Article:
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An Educational Buffet

March 1, 2004

3 Min Read
An Educational Buffet

Mark Glazer

WASTE EXPO 2004 is quickly approaching. The event always has provided a forum to help waste management professionals prep for the future, learn from their colleagues and, most importantly, improve their business and environmental-compliance savvy. Furthermore, the educational sessions will prove useful as we move forward through a changing business climate and you look to stay ahead of the competition.

This year's program will help attendees stay informed about the latest changes affecting compliance, technology and business development. Industry leaders have pooled ideas to ensure the program is constructed with the most useful sessions to assist professionals at all levels of their careers.

The program consists of more than 40 educational sessions broken down into 12 tracks, plus a two-day landfill workshop and three boxed-lunch sessions. WasteExpo's boxed-lunch topics will focus on taking pride in the waste industry, professional and industry image, and a contest for the most extreme customer service story. Thursday workshops will address route auditing and fleet maintenance. Both industry experts and a group of peers who are eager to impart their knowledge will lead these sessions. The sessions are full of information that will enable waste professionals to do their best and stay ahead of the competition.

If you are seeking technical education, look to the sessions under hauler issues, recycling, driver training, safety and facilities management categories. These sessions will address such issues as environmental standards for trucks; the best practices of using automated collection; trends in urban recycling; the profitability potential of e-waste; and reducing fatalities and improving safety.

The Environmental Industry Associations (EIA) has placed emphasis on management issues that should be beneficial to everyone in the waste industry, regardless of career level. Whether your professional focus is human resources, contract negotiations or financial and benefits management, tracks will be relevant and available for you to explore. Cross-career session topics include: employee retention; first-time managers; diversity in the workplace; flow control; health plans; borrowing money; Wall Street's view of the industry; and pricing and technology for collection routes.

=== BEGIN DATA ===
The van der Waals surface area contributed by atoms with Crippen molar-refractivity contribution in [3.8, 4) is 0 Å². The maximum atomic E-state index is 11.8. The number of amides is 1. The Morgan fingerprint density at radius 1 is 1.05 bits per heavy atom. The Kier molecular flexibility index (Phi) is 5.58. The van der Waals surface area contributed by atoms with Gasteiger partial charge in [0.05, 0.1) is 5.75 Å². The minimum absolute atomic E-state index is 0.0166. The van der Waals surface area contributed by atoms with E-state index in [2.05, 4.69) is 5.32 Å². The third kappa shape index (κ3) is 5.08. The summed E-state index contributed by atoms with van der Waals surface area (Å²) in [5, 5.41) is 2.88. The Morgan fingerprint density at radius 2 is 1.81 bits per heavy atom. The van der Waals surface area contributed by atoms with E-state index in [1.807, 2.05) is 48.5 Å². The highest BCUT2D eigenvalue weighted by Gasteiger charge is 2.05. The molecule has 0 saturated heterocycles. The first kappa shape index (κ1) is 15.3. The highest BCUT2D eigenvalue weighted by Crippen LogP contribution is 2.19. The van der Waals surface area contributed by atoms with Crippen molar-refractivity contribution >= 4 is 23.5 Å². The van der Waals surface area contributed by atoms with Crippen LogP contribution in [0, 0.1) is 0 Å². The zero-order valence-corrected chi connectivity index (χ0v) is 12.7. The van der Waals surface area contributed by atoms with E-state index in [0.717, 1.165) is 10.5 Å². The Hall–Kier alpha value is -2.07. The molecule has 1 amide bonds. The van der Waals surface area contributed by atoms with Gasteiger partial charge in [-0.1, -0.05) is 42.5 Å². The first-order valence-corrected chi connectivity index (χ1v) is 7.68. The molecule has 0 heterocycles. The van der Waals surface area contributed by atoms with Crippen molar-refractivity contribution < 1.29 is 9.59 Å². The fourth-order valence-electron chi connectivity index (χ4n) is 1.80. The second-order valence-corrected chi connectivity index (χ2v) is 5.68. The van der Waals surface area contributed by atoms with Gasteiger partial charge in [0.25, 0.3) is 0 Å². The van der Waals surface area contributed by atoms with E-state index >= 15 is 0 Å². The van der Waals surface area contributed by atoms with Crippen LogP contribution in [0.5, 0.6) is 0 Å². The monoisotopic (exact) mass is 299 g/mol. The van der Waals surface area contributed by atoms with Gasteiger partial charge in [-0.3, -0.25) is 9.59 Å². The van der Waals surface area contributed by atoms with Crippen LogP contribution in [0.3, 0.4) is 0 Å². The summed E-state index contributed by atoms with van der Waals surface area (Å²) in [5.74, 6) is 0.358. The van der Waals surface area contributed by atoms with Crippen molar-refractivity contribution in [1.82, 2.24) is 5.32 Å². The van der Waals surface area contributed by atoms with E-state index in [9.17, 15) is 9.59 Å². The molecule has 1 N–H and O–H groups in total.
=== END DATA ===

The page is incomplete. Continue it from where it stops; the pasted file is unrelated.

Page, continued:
In addition to broad business courses, WasteExpo will be providing education with a specific focus. Session topics will include:

  • Working with local governments;

  • Special considerations facing Texas waste disposal operations;

  • Functioning fairly in a family-run business;

  • The importance of developing a crisis-management plan;

  • The effects of product makers taking responsibility for the end result of their products' disposal; and

  • How waste is managed for large-scale special events, such as the Olympics and the Super Bowl.

Finally, a number of courses will tackle personal development, such as targeting ways to manage stress and how to communicate most effectively with men and women in the workplace.

In 2004, the Waste Tech Landfill Technology Conference and Medical Waste Conference will be co-located with WasteExpo. If you want to learn more about bioreactor landfills and landfill gas or management of chemotherapy waste and blood-borne pathogens, be sure to check out these events as well.

WasteExpo will be held at the Dallas Convention Center from May 17-20. For more information on WasteExpo 2004 and the landfill and medical waste conferences, visit www.wasteexpo.com or call (800) 559-0620.

Mark Glazer is the manager of education at the Environmental Industry Associations, Washington, D.C.

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